A simple will is a legal document that explains the wishes and disbursement of the possessions and property you owned. Having a simple will (or basic will) is essential for the future of your family, your important possessions and your real estate. If you do not have a valid will upon your death, the state law will decide what to do with all your assets and who inherits what. The best way to avoid the state law having a say in your property when you pass is taking the time to create your simple will.
There are two major considerations if you are thinking about creating your simple will.
If you have an estate with a higher value that would require estate taxes upon your death then that would lead to a more complex will and will need further assistance.
Creating a simple will isn't a complicated process and can be done through an attorney. The best way to make sure the process goes smoothly is to bring all the wishes, investments, and property with you and have an understanding of what exactly you are wanting to put in your will. You will have to pick an executor to handle your property and the fulfillment of your will when the time comes.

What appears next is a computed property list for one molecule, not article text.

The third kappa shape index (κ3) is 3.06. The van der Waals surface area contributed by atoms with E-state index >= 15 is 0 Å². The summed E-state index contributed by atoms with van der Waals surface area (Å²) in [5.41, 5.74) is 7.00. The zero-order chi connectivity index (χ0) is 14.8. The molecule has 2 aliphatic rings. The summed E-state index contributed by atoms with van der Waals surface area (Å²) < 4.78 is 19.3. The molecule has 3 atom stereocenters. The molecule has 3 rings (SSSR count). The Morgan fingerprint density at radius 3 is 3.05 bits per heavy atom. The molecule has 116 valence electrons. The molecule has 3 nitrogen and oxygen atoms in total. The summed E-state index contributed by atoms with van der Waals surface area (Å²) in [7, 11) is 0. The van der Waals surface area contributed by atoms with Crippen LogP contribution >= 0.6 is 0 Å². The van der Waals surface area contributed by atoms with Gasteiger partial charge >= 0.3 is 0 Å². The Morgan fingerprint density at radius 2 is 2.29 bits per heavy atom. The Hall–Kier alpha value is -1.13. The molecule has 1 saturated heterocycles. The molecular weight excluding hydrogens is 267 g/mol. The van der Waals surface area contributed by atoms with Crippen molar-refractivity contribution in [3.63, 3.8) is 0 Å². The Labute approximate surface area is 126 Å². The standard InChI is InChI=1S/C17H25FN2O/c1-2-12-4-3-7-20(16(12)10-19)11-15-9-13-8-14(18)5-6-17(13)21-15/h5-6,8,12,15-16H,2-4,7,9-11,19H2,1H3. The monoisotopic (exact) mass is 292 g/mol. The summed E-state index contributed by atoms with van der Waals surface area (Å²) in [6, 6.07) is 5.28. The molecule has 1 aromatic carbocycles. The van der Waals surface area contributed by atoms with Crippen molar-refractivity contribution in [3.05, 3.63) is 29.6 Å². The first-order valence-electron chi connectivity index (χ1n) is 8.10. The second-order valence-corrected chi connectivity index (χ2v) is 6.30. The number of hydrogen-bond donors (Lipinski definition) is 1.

Drafting and creating your will is important because it will secure your loved one's protection and will be helpful with making important decisions upon your passing. Consulting with an attorney for guidance would be a practical decision to ensure you get all your assets and legal matters covered by your will.
Reviewing your will at least once a year is helpful to assure the will is up to date and legally valid. Keep your will in a safe place. That could be in a house safe or a safety deposit box. Also, make sure to inform your executor of the location of your will to be prepared for your future.
If you haven't thought about creating a will, now is the time to act. It is important to have your wishes recorded so that they can be followed when you're gone. The risks of not having one will be of your family's detriment and will cause probate to be more of a problem instead of a smooth transition.
In the state of Kansas, if someone dies without a will their property will be handed over to the state's “intestacy” laws. Kansas law gives all your property to the closest relative to you starting with your spouse, then your children, grandchildren and your parents. The family line continues with distant relatives such as siblings, your grandparents, aunts, uncles and cousins. If the state exhausts all these options and finds that you have no living relatives by blood or marriage, then they will take possession of your property.
If you would like to speak with an attorney in a free consultation about creating your simple will, contact David today.